Based on an infamous incident that took place in Romania in 2005, Cristian Mungiu’s Beyond the Hills (a.k.a. Dupa dealuri) is the patiently observed case history of a tragedy. The movie seeks to know how an act that seems unthinkable in 21st-century Europe could have come to pass. The characters edge toward disaster in incremental steps, and this 150-minute movie might try your patience during the first half. But with his accumulation of details, writer-director Cristian Mungiu knows exactly what he’s doing. As the story escalates into a crisis during the last act, the sense of awful, unstoppable momentum is devastating.
(Mungiu’s previous feature was 4 Months, 3 Weeks and 2 Days, a Palme d’Or winner in 2007 that has become almost universally known as “the Romanian abortion movie.” If you’ve experienced that film, you know what kind of dramatic intensity Mungiu is capable of.)
In a provincial city in eastern Romania, 24-year-old nun Voichita (Cosmina Stratan) goes to pick up her old friend Alina (Cristina Flutur) at the train station. The two women grew up in an orphanage together, and Alina has spent the last few years working in Germany. But from the minute they reunite, it’s clear something has gone terribly wrong. At the sight of Voichita, Alina races across the tracks, barely dodging a train, and breaks down sobbing as she embraces her friend.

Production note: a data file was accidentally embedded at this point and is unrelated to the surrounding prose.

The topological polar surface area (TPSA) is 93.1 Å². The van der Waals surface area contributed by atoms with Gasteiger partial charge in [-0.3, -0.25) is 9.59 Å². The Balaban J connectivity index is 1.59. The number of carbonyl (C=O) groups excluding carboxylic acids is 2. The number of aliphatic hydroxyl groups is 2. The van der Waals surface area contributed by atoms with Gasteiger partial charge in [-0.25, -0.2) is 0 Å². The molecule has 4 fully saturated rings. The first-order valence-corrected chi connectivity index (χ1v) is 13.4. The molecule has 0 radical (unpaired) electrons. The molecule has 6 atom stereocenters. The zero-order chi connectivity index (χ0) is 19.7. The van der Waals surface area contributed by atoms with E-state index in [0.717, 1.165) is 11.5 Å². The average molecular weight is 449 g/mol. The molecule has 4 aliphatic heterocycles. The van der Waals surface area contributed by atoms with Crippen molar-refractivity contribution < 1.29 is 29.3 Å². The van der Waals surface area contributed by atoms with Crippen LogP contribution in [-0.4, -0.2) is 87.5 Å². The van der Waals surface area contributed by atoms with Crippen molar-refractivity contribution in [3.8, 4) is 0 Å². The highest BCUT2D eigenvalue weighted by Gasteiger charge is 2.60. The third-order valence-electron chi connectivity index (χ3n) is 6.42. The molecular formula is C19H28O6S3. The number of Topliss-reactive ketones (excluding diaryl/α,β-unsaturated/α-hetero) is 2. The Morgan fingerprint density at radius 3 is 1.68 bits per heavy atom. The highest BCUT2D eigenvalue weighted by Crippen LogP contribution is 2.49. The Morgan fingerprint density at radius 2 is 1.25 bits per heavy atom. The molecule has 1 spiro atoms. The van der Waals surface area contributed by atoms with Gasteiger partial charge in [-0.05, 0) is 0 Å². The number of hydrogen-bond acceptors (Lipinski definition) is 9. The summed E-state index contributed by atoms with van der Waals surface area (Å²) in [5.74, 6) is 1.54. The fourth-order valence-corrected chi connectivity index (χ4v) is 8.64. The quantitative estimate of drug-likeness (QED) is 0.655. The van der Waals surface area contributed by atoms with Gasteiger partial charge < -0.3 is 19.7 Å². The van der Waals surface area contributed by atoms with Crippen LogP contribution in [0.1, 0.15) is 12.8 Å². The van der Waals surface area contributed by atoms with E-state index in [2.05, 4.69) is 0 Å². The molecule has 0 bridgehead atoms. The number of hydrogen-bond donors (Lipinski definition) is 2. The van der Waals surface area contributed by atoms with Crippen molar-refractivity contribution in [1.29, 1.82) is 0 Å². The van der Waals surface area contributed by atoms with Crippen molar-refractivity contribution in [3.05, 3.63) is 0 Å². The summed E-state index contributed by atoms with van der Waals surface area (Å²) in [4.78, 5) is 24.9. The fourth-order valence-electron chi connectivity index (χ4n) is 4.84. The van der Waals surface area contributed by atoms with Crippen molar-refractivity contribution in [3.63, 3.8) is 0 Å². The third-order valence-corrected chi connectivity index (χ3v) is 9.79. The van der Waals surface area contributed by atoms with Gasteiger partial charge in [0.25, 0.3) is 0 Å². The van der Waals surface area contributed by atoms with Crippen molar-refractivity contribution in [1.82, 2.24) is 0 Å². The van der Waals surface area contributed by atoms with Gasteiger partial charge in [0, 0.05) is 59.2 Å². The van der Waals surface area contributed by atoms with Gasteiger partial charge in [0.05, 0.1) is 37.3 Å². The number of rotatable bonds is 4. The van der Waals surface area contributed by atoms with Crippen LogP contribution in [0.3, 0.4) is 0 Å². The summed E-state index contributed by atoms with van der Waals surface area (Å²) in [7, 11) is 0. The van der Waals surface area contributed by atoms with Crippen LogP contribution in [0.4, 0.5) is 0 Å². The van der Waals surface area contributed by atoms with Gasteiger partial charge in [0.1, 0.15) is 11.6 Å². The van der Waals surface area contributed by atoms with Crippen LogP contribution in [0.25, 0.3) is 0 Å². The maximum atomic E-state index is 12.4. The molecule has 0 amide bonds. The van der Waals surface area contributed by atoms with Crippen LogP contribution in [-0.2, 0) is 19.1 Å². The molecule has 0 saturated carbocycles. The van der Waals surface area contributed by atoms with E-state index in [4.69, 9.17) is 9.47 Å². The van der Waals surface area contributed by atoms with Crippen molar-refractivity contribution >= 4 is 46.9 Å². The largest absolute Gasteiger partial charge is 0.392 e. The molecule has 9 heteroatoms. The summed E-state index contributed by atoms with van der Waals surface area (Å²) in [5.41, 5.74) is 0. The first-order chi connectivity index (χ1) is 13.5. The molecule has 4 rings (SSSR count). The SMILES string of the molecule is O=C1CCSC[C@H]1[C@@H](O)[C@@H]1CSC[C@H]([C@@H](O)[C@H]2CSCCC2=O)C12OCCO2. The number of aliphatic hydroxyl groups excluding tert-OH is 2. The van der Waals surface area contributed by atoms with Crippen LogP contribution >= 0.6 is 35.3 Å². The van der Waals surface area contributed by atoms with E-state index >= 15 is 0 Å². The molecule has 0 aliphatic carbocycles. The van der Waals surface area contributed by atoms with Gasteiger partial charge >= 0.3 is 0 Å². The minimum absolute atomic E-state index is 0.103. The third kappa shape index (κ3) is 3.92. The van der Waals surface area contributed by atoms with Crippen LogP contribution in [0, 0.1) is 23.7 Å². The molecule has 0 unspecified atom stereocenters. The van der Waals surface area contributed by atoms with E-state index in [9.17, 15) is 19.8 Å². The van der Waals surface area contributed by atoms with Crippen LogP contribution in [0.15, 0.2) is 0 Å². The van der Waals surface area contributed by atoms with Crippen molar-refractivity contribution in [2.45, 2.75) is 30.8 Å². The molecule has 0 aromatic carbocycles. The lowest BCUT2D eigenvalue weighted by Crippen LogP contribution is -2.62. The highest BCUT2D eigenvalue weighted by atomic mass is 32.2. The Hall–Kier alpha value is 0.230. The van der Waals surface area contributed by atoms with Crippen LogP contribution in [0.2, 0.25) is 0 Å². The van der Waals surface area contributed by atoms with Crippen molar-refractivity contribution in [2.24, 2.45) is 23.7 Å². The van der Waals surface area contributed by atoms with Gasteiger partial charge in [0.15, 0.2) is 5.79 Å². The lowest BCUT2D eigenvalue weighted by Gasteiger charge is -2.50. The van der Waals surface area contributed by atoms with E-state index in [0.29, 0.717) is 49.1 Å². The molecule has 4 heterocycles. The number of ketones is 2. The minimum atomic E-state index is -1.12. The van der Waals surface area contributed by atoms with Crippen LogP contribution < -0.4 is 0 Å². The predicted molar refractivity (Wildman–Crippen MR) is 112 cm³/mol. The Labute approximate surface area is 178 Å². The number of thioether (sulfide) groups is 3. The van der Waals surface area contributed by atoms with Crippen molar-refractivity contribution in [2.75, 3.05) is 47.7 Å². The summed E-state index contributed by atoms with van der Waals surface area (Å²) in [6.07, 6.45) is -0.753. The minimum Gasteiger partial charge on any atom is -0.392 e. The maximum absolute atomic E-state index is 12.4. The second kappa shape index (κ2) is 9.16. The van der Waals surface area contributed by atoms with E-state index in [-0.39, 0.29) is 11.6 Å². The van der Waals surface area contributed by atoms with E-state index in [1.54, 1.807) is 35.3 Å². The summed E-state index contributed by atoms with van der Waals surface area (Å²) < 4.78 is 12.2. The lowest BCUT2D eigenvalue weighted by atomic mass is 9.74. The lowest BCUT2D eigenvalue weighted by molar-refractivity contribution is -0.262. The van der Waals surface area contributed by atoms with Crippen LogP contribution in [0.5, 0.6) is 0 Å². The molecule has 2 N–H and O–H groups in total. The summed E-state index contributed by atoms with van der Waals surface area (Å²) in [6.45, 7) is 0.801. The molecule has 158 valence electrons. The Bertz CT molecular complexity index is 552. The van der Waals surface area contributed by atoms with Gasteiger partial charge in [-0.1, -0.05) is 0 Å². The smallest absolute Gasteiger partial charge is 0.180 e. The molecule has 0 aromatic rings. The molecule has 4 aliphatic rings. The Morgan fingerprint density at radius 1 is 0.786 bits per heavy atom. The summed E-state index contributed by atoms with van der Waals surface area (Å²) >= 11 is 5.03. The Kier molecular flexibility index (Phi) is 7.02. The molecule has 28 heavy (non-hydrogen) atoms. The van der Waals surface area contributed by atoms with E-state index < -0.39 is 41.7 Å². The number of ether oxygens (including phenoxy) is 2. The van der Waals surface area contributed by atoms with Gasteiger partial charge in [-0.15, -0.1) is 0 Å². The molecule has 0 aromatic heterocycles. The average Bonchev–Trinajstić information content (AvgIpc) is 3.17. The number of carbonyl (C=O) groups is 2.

Voichita takes desperately needy Alina back to her Orthodox monastery, a humble compound in the hills high above the unnamed city. The monastery has no electricity or running water; save for the occasional appearance of a cell phone or sputtering automobile, it could be 100 years ago up here. Alina’s sporty Reebok jacket and track pants mark her as the outsider here, like a neon sign declaring that she has been westernized.
But the difference runs deeper than that. Alina is a resolute nonbeliever, and to her dismay Voichita has become devout. Gentle Voichita has found a sense of order and belonging up here, and she has no qualms about obeying the bushy-bearded priest (Valerio Andriuta), whom the nuns address simply as “Father” or even “Papa.”
That her friend is a willing part of this patriarchy is bewildering to Alina. She has been expecting that Voichita would accompany her back to Germany; Alina has lined up waitressing jobs for them both. But Voichita rebuffs her attempt at resuming their old intimacy. Instead she introduces Alina to the other nuns, as well as Father and the kindly Mother Superior (Dana Tapalaga). The mere mention of Germany inspires Father to hold forth on “the West” as a fallen world, with same-sex marriage chief among that godless society’s ills.
It becomes clear that Alina has been not just lonely in Germany, but deeply depressed. She could be suffering a slow-motion nervous breakdown. No one in this environment of all-encompassing piety has any idea of what to do for this stranger, other than to recommend prayer — or that she leave. But what may really be driving Alina crazy is that God has replaced her in Voichita’s heart.